Talk about an all-American Sunday in the summer for these three!

10-Day Gateway

Being an exchange student is not without its difficulties—homesickness, language challenges, and culture shock are among the most common and formidable. To better prepare students who may be concerned about their language skills or who may be facing more daunting cultural adjustments, PAX introduced the new 10-day, extended arrival orientation this year designed to make certain so-electing students get their experience off on the right foot.

Currently overlapping with two, three-day orientation groups on the Long Island campus of Adelphi University, the pilot group from China, Japan, Somaliland, South Korea, and Thailand is having a lot of fun…and learning a ton!

Living in an English-speaking country is very different from taking English lessons with your compatriots, and this group learned it right away. Indeed, any time most of the participating students have had an English-related question or gotten stuck mid-sentence, they’ve simply turned to the student next to them and quickly clarified in their native tongue. That’s not an option in Ohio, Utah, Alabama, or wherever in the U.S. they end up, and it’s not an option here either.

Serious about improving their English, these teens are making some serious progress during the nearly 40 hours of classroom time and 30 hours of enrichment activities, ranging from presentations to field trips to culture sharing workshops with their peers.

This week, the pilot program’s participants were lucky enough to receive a visit from PAX board member Walter Stewart, flanked by three PAX scholarship alumni. The insights of program alumni are invaluable to these anxious teens. After all, hearing it “straight from the horse’s mouth” is very different than the formal workshops of teachers and staff. More than anything, the students felt reassured by the Alumni’s reminiscences. “If they could do it; I can do it,” declared one young woman from Japan.

Some things simply cannot be taught in a pre-departure orientation (one that takes place in your home country). How can you practice the amount of eye contact passersby on the street will make with you? What an appropriate amount of personal space for the people around you is?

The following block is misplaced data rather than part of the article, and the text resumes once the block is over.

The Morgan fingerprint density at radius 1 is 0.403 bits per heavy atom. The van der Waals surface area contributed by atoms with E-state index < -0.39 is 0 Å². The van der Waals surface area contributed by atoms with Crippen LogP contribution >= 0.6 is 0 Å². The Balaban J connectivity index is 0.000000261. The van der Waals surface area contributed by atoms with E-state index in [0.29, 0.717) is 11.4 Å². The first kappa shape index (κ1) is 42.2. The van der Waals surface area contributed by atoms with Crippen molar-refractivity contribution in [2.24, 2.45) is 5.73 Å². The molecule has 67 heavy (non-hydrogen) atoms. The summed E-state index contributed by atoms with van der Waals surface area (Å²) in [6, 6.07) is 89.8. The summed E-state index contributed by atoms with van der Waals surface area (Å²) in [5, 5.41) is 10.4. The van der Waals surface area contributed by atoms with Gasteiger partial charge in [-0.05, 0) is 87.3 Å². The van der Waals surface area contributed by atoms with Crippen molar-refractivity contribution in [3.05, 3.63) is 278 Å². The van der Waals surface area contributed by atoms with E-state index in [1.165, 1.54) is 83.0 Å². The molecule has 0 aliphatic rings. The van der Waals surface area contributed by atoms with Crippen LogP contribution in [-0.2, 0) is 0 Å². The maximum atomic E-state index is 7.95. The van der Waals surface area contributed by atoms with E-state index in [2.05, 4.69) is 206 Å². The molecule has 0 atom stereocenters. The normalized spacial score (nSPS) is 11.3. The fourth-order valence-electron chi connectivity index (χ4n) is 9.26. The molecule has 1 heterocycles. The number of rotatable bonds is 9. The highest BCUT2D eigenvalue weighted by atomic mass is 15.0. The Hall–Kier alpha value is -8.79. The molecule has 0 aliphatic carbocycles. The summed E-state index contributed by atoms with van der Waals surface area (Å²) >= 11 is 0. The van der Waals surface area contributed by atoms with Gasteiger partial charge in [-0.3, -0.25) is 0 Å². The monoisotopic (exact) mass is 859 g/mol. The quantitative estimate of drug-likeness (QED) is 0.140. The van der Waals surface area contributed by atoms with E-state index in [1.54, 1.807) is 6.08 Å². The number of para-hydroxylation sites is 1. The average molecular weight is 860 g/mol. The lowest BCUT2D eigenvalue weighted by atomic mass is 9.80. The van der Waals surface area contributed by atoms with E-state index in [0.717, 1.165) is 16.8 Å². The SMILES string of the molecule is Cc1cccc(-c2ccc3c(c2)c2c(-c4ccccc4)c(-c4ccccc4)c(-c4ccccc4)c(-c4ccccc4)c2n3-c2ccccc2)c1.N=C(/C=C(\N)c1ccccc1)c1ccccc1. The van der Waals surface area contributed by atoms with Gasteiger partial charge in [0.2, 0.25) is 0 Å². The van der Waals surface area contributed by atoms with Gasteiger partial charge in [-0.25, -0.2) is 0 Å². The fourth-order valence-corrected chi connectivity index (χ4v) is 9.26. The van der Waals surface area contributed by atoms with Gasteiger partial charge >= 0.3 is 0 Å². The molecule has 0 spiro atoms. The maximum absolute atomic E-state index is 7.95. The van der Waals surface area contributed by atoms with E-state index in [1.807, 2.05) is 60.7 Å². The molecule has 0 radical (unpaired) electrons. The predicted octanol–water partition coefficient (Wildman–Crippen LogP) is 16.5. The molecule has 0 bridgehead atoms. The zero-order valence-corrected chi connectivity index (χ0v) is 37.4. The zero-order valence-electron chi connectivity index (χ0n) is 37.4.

These and a hundred more things you never could have considered or rehearsed confront you upon arrival in a new country. Encountering them together with equally nervous and curious teens about to embark on the same adventure is comforting to say the least. “With each little trip we take off campus, I feel more and more comfortable,” observed one Chinese student.

The students also make a lot of great friends while preparing meals and playing games. While most meals are provided by the staff, one especially memorable meal was an international family dinner comprised of dishes from each representative country. While there were more than a few calls back to South Korea or Thailand, most students were able to assemble their list of ingredients with the help of Google. Translating them into English is good for their vocabulary; cooking is good for their souls!

In addition to the full-day tour of and night visit to NYC, the extended orientation provides two more area outings. The most memorable for this lot was hitting Jones Beach this past Sunday! After cramming their strained minds with English phrases, the barrier island New York state park was a great place to yell, splash, and play.

Equally spectacular in the eyes of these young folks from far-flung foreign lands were trips to Applebee’s, Five Guys (burgers and fries), and shopping malls. If that’s not a gateway to their life in America, we’re not sure what is!

—The PAX Press Editorial Team